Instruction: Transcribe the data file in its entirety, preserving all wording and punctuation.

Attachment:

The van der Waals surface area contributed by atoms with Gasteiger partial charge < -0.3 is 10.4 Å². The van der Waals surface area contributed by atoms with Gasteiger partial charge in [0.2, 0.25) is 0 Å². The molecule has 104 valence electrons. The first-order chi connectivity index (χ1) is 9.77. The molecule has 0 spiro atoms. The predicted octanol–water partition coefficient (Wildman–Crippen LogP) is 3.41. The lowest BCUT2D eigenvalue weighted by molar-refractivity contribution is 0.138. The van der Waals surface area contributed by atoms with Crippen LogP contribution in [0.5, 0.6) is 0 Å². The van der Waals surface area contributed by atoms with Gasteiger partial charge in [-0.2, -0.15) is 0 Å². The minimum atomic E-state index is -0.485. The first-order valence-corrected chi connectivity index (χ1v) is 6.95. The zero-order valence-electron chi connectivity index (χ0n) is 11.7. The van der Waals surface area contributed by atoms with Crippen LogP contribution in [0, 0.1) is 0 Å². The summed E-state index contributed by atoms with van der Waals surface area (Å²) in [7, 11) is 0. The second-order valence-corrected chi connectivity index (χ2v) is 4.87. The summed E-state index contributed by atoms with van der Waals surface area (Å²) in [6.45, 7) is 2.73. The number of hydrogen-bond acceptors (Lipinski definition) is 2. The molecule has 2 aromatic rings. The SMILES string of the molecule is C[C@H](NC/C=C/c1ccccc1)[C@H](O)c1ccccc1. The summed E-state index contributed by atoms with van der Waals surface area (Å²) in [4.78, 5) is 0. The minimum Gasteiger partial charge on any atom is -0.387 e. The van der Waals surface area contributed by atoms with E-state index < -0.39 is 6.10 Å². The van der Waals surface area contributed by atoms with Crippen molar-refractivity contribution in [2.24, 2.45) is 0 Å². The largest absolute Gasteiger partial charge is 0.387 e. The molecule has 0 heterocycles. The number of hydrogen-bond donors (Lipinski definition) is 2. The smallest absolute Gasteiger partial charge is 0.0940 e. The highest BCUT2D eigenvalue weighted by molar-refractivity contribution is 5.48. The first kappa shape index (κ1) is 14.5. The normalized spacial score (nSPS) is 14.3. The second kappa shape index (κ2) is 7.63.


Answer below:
The van der Waals surface area contributed by atoms with Gasteiger partial charge < -0.3 is 10.4 Å². The van der Waals surface area contributed by atoms with Gasteiger partial charge in [0.2, 0.25) is 0 Å². The molecule has 104 valence electrons. The first-order chi connectivity index (χ1) is 9.77. The molecule has 0 spiro atoms. The predicted octanol–water partition coefficient (Wildman–Crippen LogP) is 3.41. The lowest BCUT2D eigenvalue weighted by molar-refractivity contribution is 0.138. The van der Waals surface area contributed by atoms with Crippen LogP contribution in [0.5, 0.6) is 0 Å². The van der Waals surface area contributed by atoms with Gasteiger partial charge in [-0.2, -0.15) is 0 Å². The minimum atomic E-state index is -0.485. The first-order valence-corrected chi connectivity index (χ1v) is 6.95. The zero-order valence-electron chi connectivity index (χ0n) is 11.7. The van der Waals surface area contributed by atoms with Crippen LogP contribution in [0, 0.1) is 0 Å². The summed E-state index contributed by atoms with van der Waals surface area (Å²) in [7, 11) is 0. The second-order valence-corrected chi connectivity index (χ2v) is 4.87. The summed E-state index contributed by atoms with van der Waals surface area (Å²) in [6.45, 7) is 2.73. The number of hydrogen-bond acceptors (Lipinski definition) is 2. The molecule has 2 aromatic rings. The SMILES string of the molecule is C[C@H](NC/C=C/c1ccccc1)[C@H](O)c1ccccc1. The summed E-state index contributed by atoms with van der Waals surface area (Å²) in [4.78, 5) is 0. The minimum Gasteiger partial charge on any atom is -0.387 e. The van der Waals surface area contributed by atoms with E-state index < -0.39 is 6.10 Å². The van der Waals surface area contributed by atoms with Crippen molar-refractivity contribution in [2.24, 2.45) is 0 Å². The largest absolute Gasteiger partial charge is 0.387 e. The molecule has 0 heterocycles. The number of hydrogen-bond donors (Lipinski definition) is 2. The smallest absolute Gasteiger partial charge is 0.0940 e. The highest BCUT2D eigenvalue weighted by molar-refractivity contribution is 5.48. The first kappa shape index (κ1) is 14.5. The normalized spacial score (nSPS) is 14.3. The second kappa shape index (κ2) is 7.63.